M.I.A. Returns, With A Darker, Harder 'Maya' Maya is the third full-length album by M.I.A., and it rattles with hard-edged and well-produced beats and electronica. Reviewer Oliver Wang says that even if it's not her best work, the record still offers reminders of why M.I.A. is one of the most compelling and unusual artists in pop today.
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M.I.A. Returns, With A Darker, Harder 'Maya'

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M.I.A. Returns, With A Darker, Harder 'Maya'

Review

M.I.A. Returns, With A Darker, Harder 'Maya'

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MICHELE NORRIS, Host:

Oliver Wang is our reviewer and he says while it's far from her best work, the record still proves that M.I.A is an artist who's work is unparalleled.

OLIVER WANG: Listeners could have reached that same conclusion in about four bars.

(SOUNDBITE OF SONG, "BORN FREE")

MAYA ARULPRAGASAM: (Singing) I don't wanna talk about money, 'cause I got it. And I don't wanna talk about hoochies, 'cause I been it. And I don't wanna be that fake, 'cause you can do it.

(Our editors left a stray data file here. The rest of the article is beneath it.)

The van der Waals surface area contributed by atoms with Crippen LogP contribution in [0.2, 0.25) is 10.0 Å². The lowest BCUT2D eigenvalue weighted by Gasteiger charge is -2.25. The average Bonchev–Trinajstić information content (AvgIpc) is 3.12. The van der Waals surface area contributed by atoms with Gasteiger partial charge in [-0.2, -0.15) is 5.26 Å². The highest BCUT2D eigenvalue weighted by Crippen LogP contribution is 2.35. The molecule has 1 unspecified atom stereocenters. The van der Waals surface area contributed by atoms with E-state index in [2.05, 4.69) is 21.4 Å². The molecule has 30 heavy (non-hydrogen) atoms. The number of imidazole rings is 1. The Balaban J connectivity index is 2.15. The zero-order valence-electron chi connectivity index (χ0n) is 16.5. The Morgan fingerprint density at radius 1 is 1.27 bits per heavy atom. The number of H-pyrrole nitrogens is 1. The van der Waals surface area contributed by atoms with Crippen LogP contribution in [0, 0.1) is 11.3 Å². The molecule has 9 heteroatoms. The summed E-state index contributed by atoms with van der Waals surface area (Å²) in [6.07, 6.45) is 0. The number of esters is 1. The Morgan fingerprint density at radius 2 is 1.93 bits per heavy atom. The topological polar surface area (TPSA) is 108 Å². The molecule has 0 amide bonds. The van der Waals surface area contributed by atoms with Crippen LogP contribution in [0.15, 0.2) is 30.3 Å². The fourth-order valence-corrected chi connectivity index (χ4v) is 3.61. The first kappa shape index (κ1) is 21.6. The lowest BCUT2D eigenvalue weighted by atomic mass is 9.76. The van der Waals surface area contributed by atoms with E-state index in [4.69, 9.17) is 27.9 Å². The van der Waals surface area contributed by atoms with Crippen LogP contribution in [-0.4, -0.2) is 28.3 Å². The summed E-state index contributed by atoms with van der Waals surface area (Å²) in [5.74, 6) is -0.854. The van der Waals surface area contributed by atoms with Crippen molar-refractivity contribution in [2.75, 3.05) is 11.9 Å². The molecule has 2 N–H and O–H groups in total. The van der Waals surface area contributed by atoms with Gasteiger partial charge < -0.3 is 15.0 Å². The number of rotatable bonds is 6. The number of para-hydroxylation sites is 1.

WANG: My experience with every new M.I.A. album tends to be the same: the pre- release is so fever-pitched, I feel exhausted before I hear even a single song, and then I slip in some earbuds, touch play, and my head promptly explodes. This is a good thing.

(SOUNDBITE OF MUSIC)

ARULPRAGASAM: (Singing) (Unintelligible).

WANG: Unlike the brighter tones on M.I.A.'s last album, "Kala," much of "Maya" pushes you down into dark, basement clubs, where her producers serve up glitchy, noisy beats that careen between cold, concrete walls.

(SOUNDBITE OF MUSIC)

ARULPRAGASAM: (Singing) (Unintelligible).

WANG: It's these moments which make other songs on "Maya" so surprisingly off- note. Perhaps befitting her growing mainstream stature, a few tracks feature the kind of post-disco electro-beats and studio-tweaked vocals that seem better suited to artists such as Robyn, Ke$ha or even Katy Perry. This is not a good thing.

(SOUNDBITE OF MUSIC)

ARULPRAGASAM: (Singing) (Unintelligible).

WANG: Despite these lapses, the rest of the album highlights what's compelling about her voice. It's not her range or clarity, really it's not, but rather her distinctively piercing timbre, with its exotic mash of Kingston patois, Bristol brogue and Brooklyn swagger.

(SOUNDBITE OF MUSIC)

ARULPRAGASAM: (Singing) (Unintelligible).

WANG: But through their songs, the better ones craft personas that fill the needs of listeners, whether for sensitive poets or sexy cheerleaders. M.I.A. is a self- styled third-world rabble-rouser, and whatever the distance between the life she leads and the life she sings, the sonic force of her music feels as real as we want it to be.

(SOUNDBITE OF MUSIC)

NORRIS: The artist is M.I.A. Reviewer Oliver Wang runs the audio blog Soul- Sides.com

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